Editor's note: Public servant, private developer

Jan.January 01, 2019 10:00 AM

Stuart Elliott

Donald Trump went from being a New York City developer to occupying the highest political office in the country. Eliot Spitzer moved in the opposite direction and went from the highest political office in the state to running his family’s real estate firm.

In this month’s cover story, we sit down with the “Love Gov,” who just completed his first ground-up development project — a massive 850-unit rental complex on the Williamsburg waterfront.

Spitzer talks about redemption in the wake of the scandal that brought him down as governor and reflects on his lower-profile career in bricks and mortar. While he obviously has his detractors, he gives a unique view on the intersection of government and business, and how public policy and the profit-driven private sector can work together.

In our interview, Spitzer weighs in — sometimes against his own financial interest as a developer — on tax abatements and the new Democratic majority in Albany. That sets him apart from the crowd in NYC real estate, where so many bigwigs seem mostly focused on how government will impact their own coffers (especially with Trump in office).

It will be interesting to see what Spitzer can add to the public-private dialogue going forward and how his role in the industry evolves over the coming years. (Next up for him is a 1.4 million-square-foot development in Hudson Yards in partnership with Related.) Would Spitzer even make a good REBNY chairman a decade from now (if he stays out the tabloids)? I guess we’ll see.

Elsewhere in the issue, we have a piece looking at how homeless shelters in New York, surprisingly enough, are a very profitable sector for developers. And check out our investigative story on elevator accidents (an important topic considering New Yorkers take 35 million elevator rides every day). Following our inquiries, the de Blasio administration reversed its stance and now favors additional licensing among inspectors. We also have a piece on broker side hustles — businesses that include everything from whiskey to watermelons. Finally, see our story on the large supply of new condo inventory in the Brooklyn market — not great for areas like Williamsburg as L train service between Manhattan and Brooklyn gets set to close.

With 2018 behind us, it’s also time to take a look at the most popular stories of the past year. Our no-holds-barred interview with Charlie Kushner finished at the top of the list (Kushner’s choice words for the press: “fake news,” “fucking nonsense,” “totally false” and “like parrots, you just report what the other idiots say”), followed by our big scoop on Google buying Chelsea Market for more than $2 billion, the most expensive building purchase of the year and the second-highest in the city’s history.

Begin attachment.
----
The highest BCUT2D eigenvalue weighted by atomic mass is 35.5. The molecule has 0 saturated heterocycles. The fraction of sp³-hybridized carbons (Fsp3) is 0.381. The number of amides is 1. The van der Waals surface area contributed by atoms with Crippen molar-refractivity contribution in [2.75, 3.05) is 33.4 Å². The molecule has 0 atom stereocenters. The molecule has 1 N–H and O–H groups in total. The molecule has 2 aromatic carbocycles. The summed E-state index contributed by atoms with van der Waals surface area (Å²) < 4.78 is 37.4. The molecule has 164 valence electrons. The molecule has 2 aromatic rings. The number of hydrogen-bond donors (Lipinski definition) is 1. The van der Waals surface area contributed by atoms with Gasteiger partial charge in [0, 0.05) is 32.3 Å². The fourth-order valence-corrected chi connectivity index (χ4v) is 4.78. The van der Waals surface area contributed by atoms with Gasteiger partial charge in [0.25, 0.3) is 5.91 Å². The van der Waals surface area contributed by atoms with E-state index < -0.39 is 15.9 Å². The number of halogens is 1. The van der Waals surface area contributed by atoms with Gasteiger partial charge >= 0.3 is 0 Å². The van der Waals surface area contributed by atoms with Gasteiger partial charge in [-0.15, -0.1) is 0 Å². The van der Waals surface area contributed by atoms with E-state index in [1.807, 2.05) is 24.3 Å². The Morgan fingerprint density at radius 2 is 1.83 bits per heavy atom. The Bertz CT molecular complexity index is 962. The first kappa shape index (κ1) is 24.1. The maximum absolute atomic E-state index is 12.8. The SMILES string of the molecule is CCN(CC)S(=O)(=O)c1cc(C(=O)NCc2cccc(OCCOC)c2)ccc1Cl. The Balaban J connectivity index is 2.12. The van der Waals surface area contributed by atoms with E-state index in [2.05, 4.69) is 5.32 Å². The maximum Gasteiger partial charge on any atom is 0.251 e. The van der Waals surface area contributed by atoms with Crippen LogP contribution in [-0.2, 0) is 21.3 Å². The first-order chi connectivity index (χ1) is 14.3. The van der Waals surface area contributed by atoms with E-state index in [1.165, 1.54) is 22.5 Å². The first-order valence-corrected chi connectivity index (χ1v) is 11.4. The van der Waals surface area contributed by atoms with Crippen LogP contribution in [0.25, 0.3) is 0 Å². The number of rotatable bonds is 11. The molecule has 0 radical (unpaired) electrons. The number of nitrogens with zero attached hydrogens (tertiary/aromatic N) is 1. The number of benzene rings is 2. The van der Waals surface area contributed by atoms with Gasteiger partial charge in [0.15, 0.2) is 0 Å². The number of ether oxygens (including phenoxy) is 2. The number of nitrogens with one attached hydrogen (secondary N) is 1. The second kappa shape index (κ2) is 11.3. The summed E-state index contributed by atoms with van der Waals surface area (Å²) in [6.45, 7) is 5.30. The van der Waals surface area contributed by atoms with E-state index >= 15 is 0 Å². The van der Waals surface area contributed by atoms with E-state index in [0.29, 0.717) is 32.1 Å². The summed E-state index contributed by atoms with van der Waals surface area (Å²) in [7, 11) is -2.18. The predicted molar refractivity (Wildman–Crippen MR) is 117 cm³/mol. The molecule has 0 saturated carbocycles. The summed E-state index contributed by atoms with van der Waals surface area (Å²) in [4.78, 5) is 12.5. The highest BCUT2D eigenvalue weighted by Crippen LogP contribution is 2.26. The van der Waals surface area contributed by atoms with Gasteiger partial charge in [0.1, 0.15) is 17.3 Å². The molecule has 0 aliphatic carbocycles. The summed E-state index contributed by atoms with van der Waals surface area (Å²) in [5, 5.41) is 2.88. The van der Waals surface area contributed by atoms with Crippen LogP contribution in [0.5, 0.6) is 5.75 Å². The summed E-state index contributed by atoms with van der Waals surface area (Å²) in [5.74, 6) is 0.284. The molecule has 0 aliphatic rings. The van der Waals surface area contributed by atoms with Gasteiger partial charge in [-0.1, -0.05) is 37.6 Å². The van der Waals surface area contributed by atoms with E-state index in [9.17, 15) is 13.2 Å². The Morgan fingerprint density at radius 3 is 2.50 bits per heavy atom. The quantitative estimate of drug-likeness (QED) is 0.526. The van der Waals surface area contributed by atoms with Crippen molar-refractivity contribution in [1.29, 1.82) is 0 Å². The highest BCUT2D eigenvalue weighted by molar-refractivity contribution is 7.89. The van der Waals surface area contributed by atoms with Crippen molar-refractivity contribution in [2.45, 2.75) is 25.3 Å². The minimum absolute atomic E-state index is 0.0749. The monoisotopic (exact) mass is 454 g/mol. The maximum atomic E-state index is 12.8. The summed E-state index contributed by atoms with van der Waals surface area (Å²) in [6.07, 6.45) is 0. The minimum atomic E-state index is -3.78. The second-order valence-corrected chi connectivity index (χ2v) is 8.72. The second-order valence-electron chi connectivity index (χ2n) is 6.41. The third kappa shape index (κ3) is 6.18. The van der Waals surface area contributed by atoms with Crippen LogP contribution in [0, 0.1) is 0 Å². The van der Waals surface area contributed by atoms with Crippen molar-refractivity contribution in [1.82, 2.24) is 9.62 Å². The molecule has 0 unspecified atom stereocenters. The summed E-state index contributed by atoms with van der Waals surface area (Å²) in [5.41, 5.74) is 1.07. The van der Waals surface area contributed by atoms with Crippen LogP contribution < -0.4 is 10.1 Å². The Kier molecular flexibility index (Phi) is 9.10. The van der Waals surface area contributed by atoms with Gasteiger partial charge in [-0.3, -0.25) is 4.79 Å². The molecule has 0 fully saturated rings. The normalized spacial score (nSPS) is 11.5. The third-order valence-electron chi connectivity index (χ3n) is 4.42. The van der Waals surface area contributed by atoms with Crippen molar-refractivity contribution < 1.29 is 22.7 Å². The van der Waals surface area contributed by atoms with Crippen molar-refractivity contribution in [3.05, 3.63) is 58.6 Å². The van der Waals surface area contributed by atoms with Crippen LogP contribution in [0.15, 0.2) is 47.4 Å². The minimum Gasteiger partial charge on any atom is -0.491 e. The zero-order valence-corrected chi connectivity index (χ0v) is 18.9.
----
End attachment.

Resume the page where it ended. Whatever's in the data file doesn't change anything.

The Real Deal’s most-read articles from 2018: 

1. “Kushner, Unfiltered” by Will Parker & Konrad Putzier (June issue) 

2. “Google is buying Chelsea Market building for over $2 billion” by Mark Maurer (Feb. 6, online)

3. “The anatomy of construction corruption” by Kathryn Brenzel (April issue) 

4. “Town Residential shutting down sales, leasing business” by E.B. Solomont & Hiten Samtani (April 19, online) 

5. “The death of the brokerage” by E.B. Solomont (May issue) 

6. “Real estate’s tech disruptors” by Konrad Putzier (Feb. issue) 

7. “Rough cut” by Konrad Putzier (April issue) 

8. “No down-payment, no problem: BoA underwriting $10B in subprime mortgages” by Erin Hudson (Oct. 14, online)

9. “When the glass ceiling won’t break” by Kathryn Brenzel (Jan. issue) 

10. “We ranked Manhattan’s most active real estate developers” by Kathryn Brenzel (Feb. 19, online)

Finally, and sadly, we have an obituary on the irrepressible Faith Hope Consolo. The retail maven was a force of nature, and in some ways, her brash and unapologetic approach to deal-making (and self-promotion) made her the archetype of a real estate broker, and the perfect New Yorker, too.

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